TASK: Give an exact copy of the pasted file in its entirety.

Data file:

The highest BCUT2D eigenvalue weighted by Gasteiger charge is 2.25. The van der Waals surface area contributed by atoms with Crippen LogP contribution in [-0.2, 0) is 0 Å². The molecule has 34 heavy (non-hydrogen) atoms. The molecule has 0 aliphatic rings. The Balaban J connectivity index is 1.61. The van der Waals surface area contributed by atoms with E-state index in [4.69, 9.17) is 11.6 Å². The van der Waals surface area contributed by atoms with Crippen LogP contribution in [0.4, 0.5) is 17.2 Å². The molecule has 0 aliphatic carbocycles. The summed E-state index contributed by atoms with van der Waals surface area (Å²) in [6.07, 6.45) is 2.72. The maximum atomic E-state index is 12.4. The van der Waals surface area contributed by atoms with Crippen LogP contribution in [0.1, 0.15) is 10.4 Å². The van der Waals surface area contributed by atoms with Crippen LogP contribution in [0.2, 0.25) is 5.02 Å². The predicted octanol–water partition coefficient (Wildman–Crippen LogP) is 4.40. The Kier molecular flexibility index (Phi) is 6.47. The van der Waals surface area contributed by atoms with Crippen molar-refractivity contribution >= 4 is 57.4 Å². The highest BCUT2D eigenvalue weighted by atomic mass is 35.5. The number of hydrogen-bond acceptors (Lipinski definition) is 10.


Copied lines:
The highest BCUT2D eigenvalue weighted by Gasteiger charge is 2.25. The van der Waals surface area contributed by atoms with Crippen LogP contribution in [-0.2, 0) is 0 Å². The molecule has 34 heavy (non-hydrogen) atoms. The molecule has 0 aliphatic rings. The Balaban J connectivity index is 1.61. The van der Waals surface area contributed by atoms with E-state index in [4.69, 9.17) is 11.6 Å². The van der Waals surface area contributed by atoms with Crippen LogP contribution in [0.4, 0.5) is 17.2 Å². The molecule has 0 aliphatic carbocycles. The summed E-state index contributed by atoms with van der Waals surface area (Å²) in [6.07, 6.45) is 2.72. The maximum atomic E-state index is 12.4. The van der Waals surface area contributed by atoms with Crippen LogP contribution in [0.1, 0.15) is 10.4 Å². The van der Waals surface area contributed by atoms with Crippen LogP contribution in [0.2, 0.25) is 5.02 Å². The predicted octanol–water partition coefficient (Wildman–Crippen LogP) is 4.40. The Kier molecular flexibility index (Phi) is 6.47. The van der Waals surface area contributed by atoms with Crippen molar-refractivity contribution >= 4 is 57.4 Å². The highest BCUT2D eigenvalue weighted by atomic mass is 35.5. The number of hydrogen-bond acceptors (Lipinski definition) is 10.